A young kid (Ansel Elgort, "The Fault in Our Stars") wearing sunglasses and ear pods pulls up in front of an Atlanta bank with three passengers. As Buddy (Jon Hamm), Darling (Eiza González, "Jem and the Holograms"), and Griff (Jon Bernthal) pile out, the kid selects 'Bellbottoms' by the Jon Spencer Blues Explosion from his playlist, drumming along on his steering wheel. He uses music to counter the tinnitus he suffered in the car accident that orphaned him, but he's become adept at choreographing getaways set to particular beats as the "Baby Driver."
Laura's Review: B+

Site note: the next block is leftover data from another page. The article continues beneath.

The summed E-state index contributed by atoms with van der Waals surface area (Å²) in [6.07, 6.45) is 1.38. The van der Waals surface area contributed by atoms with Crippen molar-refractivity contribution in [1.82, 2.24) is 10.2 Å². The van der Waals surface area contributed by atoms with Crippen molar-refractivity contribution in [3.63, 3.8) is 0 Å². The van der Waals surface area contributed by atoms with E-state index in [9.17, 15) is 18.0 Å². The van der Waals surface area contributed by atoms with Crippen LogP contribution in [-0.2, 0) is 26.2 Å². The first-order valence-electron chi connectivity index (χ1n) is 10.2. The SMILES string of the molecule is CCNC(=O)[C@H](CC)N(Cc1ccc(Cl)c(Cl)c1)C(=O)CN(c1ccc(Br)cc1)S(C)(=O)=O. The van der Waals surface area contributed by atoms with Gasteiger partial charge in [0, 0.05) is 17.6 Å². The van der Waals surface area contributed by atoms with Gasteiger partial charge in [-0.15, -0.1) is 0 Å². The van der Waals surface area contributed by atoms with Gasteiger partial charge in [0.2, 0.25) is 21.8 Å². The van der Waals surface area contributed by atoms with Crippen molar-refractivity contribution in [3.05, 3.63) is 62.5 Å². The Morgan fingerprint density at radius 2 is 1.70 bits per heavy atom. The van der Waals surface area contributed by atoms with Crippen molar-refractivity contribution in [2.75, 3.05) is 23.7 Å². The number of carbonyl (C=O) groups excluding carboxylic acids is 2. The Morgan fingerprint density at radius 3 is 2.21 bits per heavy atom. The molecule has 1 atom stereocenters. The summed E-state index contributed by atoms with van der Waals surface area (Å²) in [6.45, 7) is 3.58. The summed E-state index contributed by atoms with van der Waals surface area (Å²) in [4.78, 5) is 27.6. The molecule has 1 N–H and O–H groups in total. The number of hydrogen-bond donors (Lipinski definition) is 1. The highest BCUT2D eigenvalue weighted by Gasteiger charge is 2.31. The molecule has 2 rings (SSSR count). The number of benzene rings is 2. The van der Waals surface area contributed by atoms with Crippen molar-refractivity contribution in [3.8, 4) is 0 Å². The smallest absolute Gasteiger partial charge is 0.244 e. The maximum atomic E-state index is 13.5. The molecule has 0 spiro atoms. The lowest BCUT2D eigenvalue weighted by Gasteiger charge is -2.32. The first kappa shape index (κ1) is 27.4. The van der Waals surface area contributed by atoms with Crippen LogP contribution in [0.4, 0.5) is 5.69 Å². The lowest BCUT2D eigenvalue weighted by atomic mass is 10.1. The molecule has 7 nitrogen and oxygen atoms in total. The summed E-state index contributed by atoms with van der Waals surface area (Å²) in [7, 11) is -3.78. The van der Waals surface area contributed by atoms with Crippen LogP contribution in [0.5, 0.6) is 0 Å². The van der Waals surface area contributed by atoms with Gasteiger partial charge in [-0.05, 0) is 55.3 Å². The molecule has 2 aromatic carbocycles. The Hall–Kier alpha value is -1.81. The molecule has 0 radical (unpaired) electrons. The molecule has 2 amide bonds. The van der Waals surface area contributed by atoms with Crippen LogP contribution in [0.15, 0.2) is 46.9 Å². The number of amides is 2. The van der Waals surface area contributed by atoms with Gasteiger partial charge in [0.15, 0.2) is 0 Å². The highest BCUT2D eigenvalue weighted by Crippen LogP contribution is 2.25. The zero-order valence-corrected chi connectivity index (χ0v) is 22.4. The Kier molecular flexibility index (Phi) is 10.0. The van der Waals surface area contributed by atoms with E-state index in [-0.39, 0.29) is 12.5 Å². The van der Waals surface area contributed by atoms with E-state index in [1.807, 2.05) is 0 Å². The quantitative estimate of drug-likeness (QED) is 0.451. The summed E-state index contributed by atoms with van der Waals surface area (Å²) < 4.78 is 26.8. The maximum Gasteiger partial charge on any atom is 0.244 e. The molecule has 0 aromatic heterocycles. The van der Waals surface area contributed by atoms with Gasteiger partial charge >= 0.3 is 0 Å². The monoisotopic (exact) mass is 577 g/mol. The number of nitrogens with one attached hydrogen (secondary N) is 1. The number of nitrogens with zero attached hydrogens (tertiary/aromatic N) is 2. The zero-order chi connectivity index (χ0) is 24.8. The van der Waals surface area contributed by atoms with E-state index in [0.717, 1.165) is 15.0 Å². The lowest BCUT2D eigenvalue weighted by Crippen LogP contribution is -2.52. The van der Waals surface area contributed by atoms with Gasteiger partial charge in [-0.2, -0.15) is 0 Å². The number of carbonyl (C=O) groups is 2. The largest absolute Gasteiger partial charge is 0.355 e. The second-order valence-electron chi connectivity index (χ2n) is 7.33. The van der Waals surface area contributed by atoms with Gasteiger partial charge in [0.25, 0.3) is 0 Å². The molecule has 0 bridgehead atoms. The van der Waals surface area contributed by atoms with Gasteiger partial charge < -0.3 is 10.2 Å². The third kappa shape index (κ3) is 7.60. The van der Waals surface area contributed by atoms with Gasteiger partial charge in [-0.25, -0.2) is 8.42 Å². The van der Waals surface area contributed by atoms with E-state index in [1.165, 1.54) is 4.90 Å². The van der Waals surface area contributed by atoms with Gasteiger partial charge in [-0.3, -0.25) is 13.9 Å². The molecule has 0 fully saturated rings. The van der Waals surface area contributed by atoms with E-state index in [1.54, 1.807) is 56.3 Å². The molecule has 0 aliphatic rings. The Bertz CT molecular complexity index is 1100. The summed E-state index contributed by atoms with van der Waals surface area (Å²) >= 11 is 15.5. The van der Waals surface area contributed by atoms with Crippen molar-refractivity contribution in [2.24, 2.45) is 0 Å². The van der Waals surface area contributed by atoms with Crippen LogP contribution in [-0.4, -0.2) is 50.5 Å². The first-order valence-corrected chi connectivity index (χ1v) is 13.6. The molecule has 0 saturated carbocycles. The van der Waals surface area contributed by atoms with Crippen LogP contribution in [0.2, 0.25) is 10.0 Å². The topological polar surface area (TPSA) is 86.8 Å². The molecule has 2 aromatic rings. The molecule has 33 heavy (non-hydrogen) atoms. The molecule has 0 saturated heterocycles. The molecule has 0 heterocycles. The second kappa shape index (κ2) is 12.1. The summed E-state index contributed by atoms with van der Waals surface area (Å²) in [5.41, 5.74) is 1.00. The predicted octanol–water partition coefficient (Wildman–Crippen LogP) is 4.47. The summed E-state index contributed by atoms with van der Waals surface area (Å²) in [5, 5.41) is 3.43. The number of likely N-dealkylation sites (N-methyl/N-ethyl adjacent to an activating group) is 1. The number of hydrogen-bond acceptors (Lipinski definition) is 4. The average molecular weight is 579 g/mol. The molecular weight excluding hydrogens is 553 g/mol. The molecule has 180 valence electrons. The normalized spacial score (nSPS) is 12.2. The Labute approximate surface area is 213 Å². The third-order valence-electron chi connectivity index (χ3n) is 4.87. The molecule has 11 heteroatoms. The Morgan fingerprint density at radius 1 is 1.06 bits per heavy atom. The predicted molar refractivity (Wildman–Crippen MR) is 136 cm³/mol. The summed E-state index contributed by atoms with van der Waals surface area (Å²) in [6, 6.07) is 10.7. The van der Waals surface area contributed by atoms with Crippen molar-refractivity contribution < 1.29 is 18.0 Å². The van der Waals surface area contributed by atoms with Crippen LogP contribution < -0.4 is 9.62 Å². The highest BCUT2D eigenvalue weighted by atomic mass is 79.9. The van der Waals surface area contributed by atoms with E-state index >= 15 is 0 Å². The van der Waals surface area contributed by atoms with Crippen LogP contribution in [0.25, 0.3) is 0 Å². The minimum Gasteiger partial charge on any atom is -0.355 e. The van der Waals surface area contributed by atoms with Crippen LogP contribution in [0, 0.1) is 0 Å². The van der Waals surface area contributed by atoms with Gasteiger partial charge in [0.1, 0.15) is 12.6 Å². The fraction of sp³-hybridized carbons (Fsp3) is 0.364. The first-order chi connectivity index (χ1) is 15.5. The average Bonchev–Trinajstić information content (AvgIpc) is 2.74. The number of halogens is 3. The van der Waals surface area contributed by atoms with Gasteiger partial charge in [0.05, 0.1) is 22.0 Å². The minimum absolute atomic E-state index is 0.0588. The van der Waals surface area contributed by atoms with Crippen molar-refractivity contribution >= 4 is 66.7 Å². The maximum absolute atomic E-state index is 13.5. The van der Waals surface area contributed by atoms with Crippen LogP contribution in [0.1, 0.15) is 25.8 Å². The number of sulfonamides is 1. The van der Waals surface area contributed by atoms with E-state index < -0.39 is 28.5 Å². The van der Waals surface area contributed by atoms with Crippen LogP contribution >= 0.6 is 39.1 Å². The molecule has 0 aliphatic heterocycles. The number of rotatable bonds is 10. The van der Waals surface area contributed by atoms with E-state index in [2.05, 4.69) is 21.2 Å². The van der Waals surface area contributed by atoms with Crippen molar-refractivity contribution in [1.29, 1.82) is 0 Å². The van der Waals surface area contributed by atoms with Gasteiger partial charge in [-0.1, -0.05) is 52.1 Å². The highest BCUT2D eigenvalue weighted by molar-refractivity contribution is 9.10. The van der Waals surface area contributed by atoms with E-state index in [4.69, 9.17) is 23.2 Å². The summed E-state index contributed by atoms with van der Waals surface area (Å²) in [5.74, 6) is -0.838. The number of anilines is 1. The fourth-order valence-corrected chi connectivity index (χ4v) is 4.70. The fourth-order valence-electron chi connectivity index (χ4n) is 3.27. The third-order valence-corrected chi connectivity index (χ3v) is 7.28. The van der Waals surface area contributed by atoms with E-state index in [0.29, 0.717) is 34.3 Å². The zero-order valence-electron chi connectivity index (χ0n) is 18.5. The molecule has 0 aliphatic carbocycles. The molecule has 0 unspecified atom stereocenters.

Writer/director Edgar Wright's (the Cornetto trilogy) 'musical' heist film is so driven by its beats he and his "Scott Pilgrim vs. the World" editor Paul Machliss came up with its soundtrack before its script. Action lovers will be impressed by the film's choreography and live stunts, one driver entering and exiting a narrow alley with 180 degree spins. But while "Baby Driver" pays homage to such films as Walter Hill's "The Driver," there's also a bit of "True Romance" in its makeup. The kid's name is Baby (although we'll learn his real name in the film's last minutes) and he works for Doc (Kevin Spacey), the heist mastermind who customizes crews for the jobs he's picked. Doc took notice of Baby when the kid stole his Mercedes. But Baby's a good kid at heart, trying to make money to care for his deaf, elderly foster father Joe (deaf actor CJ Jones), although Joe strongly disapproves of his career choice. Two things happen that convince Baby Joe's probably right. First he meets Debora (Lily James, "Cinderella," "The Exception"), the Bo's Diner waitress who connects to him through song, her name spelled like the T Rex single. And although that Atlanta bank heist goes off smoothly, when Baby's teamed with Bats (Jamie Foxx), JD (Lanny Joon, "Takers") and Eddie (Flea) to hit an armored car (to The Damned's 'Neat Neat Neat'), Bats kills a guard and accuses Baby of making him miss a shot on a pursuer (which Baby did, with incredible driving skills). Baby takes a job driving for Goodfellas Pizza, but when he takes Debora out to the tony Bacchanalia, Doc is there. Doc notes the new girl, picks up the tab and pulls Baby back in, having him case out a post office with his young nephew Samm (Brogan Hall, "Cold in July), a hilarious chip off the old block. But when the job goes down, Baby takes preemptive measures to protect a nice postal clerk (Allison King, "Midnight Special"), taking off on foot. There are big tensions in Doc's empire and Baby becomes a target. Elgort's all movement and rhythm, dancing daily on his Octane coffee shop run. The actor doesn't have a lot of dialogue (Griff asks Doc if he's 'retarded,' seemingly convinced after pulling out Baby's ear bud to discover Jonathan Richman & The Modern Lovers' 'Egyptian Reggae'), but he conveys his interior journey from cool and collected to morally conflicted. Lily James is just adorable, the English actress a retro American vision until Baby's troubles turn her somber, her embrace of the road complemented by a change of wardrobe (costume design by Courtney Hoffman, "Dark Shadows"). Spacey doesn't offer anything new, but his mentor-with-strings-attached is nicely balanced and he's quick with the quip ('This is JD. He puts the Asian in home invasion.'). Foxx's menace is only leavened by the humor derived from his dimwitted associates, whose interpretation of 'Michael Myers Halloween masks' for their forthcoming job isn't what Doc had in mind. Jon Hamm hasn't been very lucky with big screen roles until now, his Buddy a skin formulated to appeal to the much younger Darling whose loss makes him dangerous indeed. Keep your eyes peeled for musician cameos - in addition to Flea, there are Big Boi, Killer Mike and Sky Ferreira - the latter featured on the soundtrack as well as portraying Baby's mother in flashbacks. Paul Williams also stars as The Butcher. "Baby Driver" does begin to flag as it drives down its home stretch, the delight of a gunfight timed to 'Tequila' giving way to character witnesses and redemption. But Wright's creative twist on the genre is exhilarating, editors Jonathan Amos and Machliss, cinematographer Bill Pope ("The World's End") and a team of stunt people all noteworthy contributors to his precision timing. Grade: